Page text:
Richard Byrne is one of my favorite go-to persons for all things edtech. In addition to Free Technology for Teachers, he also maintains iPadApps4School.com and PracticalEdTech.com.  Richard Byrne believes that technology has the power to improve student engagement and achievement. It enables teachers to form powerful, global, professional learning communities. Read more

Tools of the Trade: Introducing Nonfiction Notice and Note Signposts


by Kelly Virgin

9780325050805.jpgIn their Reading Nonfiction: Notice & Note Stances, Signposts, and Strategies, Kylene Beers and Bob Probst write: “Fiction invites us into the writer’s imagined world; nonfiction intrudes into ours and purports to tell us something about it.” Now, perhaps more than ever, it is important that we teach our students how to navigate this intrusion and how to challenge the “truths” of nonfiction writing. In this book, Kylene and Bob share a scaffolded approach to teaching students how to do just this. Their strategies can easily be adapted to any grade level from high elementary to secondary.

My 9th through 11th grade students have found great success with the strategies this year. I started by encouraging them to ask themselves the three big questions: What surprised me? What did the author think I already knew? What challenged, changed, or confirmed what I knew? By asking these questions, students started thinking more in depth about the nonfiction articles we read together and our conversations went beyond just comprehension and regurgitation of facts.

Read more

Tools of the Trade: Voice Recorders

by Kelly Virgin

For years, as a part of my regular classroom writing revision routine, I have instructed students to read their writing out loud. They do this with partners; they do this with me; they do this in corners of my classroom with themselves. I have even acquired a few Toobaloos (a semi-circular tube that students can hold up to their head like a telephone), and when my students aren’t fake phoning each other across the classroom, they are mesmerized by how up close the sound of their own voices become.Image.jpg

But this year I have taken it a step further. This year I have my students record themselves reading their writing out loud. This allows them to actually experience their writing as the audience of their writing. The effect has been noticeable. Just today, I had a student who is a regular work dodger, ask to come back during lunch to make some changes to his writing and then to rerecord to see if it “sounds better.” I regularly notice students cringe when they hear a stumble in their writing and then see them return to the piece, without prompting, to revise. On a few occasions, I’ve even noticed students playing excerpts of their writing out loud for each other. With the help of some simple technology, these recorded writings have seamlessly blended into our writing workshop routine. Read more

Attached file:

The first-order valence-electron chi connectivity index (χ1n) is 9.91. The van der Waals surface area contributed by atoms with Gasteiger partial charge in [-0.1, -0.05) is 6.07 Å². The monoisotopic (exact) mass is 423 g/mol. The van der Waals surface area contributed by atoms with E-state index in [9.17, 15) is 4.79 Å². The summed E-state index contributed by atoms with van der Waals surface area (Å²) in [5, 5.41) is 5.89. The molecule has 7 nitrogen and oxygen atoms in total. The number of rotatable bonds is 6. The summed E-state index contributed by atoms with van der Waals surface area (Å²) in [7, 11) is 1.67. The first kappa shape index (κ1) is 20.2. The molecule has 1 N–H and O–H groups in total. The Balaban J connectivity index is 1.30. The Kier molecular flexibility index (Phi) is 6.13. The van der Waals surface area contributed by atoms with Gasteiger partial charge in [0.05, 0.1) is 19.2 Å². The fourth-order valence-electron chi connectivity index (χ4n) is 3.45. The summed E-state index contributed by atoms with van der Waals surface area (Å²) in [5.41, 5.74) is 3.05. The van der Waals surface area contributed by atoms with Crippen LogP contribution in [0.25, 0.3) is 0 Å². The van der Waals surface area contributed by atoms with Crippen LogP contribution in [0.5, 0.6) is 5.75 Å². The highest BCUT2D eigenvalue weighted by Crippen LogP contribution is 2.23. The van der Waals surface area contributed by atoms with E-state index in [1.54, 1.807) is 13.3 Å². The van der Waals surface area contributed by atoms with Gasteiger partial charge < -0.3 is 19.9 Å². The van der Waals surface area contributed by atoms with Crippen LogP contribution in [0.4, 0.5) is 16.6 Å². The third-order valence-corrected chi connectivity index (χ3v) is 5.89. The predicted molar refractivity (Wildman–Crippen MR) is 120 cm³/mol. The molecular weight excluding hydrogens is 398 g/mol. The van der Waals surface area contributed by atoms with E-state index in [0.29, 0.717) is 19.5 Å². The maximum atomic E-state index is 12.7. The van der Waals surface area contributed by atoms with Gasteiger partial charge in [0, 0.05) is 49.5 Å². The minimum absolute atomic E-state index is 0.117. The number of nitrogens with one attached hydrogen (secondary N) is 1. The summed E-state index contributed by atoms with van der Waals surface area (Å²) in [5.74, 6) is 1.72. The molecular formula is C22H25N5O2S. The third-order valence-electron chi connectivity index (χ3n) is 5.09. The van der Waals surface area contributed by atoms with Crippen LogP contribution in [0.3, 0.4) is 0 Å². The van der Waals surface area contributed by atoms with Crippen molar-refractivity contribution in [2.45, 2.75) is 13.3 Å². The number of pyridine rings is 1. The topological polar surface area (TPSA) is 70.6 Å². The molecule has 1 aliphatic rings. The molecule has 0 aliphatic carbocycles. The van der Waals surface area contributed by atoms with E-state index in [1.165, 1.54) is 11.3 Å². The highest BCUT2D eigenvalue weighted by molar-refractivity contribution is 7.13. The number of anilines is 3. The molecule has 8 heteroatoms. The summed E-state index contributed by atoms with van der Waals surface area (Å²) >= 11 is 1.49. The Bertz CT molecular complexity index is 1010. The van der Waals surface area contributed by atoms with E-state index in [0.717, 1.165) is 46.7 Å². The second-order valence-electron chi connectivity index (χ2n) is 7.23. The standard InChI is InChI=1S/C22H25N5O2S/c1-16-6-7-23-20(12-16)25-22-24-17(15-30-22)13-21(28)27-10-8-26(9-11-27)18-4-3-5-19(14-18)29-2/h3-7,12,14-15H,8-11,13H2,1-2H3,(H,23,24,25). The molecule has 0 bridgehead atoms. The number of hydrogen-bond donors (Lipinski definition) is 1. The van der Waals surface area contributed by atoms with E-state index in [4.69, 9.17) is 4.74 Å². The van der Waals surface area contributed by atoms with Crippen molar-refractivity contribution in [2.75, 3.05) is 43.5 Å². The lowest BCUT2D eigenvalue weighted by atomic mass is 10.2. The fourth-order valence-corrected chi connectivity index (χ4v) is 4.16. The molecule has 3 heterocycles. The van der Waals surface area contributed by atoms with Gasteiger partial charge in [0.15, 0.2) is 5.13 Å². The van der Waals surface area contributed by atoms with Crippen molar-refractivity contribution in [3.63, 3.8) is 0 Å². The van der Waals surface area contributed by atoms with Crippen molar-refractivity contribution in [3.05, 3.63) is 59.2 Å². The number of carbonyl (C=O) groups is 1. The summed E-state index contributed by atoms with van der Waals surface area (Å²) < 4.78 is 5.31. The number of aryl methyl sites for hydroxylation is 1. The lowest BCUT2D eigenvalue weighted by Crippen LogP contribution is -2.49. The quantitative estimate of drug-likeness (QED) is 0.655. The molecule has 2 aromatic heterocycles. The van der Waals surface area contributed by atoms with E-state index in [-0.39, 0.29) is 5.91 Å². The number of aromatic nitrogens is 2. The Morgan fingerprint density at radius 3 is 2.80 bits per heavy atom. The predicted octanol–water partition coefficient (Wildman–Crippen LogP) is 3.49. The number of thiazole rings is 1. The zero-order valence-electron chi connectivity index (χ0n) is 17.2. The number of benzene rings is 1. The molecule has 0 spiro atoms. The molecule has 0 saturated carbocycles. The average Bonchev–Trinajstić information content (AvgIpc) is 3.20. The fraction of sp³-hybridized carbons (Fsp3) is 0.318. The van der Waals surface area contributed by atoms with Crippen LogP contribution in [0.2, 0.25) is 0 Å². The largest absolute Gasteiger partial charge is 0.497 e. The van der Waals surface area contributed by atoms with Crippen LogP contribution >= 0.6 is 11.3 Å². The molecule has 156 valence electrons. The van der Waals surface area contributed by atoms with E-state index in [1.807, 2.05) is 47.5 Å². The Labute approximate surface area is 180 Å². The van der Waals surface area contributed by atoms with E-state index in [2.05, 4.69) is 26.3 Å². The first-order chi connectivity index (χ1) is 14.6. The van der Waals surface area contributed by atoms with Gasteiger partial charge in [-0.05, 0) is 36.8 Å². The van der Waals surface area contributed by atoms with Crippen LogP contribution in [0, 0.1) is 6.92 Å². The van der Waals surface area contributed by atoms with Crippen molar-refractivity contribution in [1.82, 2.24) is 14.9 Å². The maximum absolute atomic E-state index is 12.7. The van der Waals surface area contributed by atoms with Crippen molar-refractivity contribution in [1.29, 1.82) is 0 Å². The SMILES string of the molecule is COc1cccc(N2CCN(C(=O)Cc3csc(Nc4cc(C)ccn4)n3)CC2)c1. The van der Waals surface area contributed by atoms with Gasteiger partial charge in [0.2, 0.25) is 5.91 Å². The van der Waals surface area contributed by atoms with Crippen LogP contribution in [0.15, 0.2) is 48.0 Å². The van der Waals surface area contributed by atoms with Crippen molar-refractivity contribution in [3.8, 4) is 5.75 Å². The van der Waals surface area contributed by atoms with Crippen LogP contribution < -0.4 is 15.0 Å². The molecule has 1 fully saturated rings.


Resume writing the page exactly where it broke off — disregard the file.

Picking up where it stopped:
Tools of the Trade: Adobe Spark

by Rita Sorrentino

Need to spark up a lesson, add passion to a blog post or Image result for adobe sparksimplify digital storytelling for your students?  While there are indeed many tools and apps to accomplish these tasks, Adobe Spark is one that offers an ease-of-use for professional-looking designs.

With today’s students, technology is second nature, and Adobe Spark is a productive tool that even young learners can use to communicate their ideas and arguments. This suite of tools provides educators and their students many opportunities to foster voice and choice in the creation of content.

A Little Background

Adobe Voice, Adobe Slate and Adobe Post were popular digital tools used by educators and students to easily create and share content. However, since they were available for iOS devices only, Android users were left out.  With the premier of the web-based Adobe Spark, the tools are now available to everyone from within their favorite browser. The web version of the software allows users to create, edit and share their pages, videos, and posts anytime, anywhere.

Adobe Spark is also available as three free separate iOS apps on the App Store. They are currently working on Android versions. Adobe Slate is now Spark Page, Adobe Voice is now Spark Video and Adobe Post is now Spark Post. These three tools equip students and teachers with resources to add style to their content and share their visual messages. If you were familiar with Post, Slate and Voice, these new integrated apps will still look and feel familiar.

The best news is that with this makeover, you can use the web-based version, the iOS apps, or a combination of both. It’s free and doesn’t require a subscription, but a login is required since Adobe Spark syncs content between platforms and devices making it convenient to pick up where you left off. Students can log in with an Adobe ID, Social Media account, or Google account (including Google App For Education). The same login may be used on multiple devices and browsers. See Adobe Spark: A Guide for Schools and Educators for student age considerations, system requirements and further details. Read more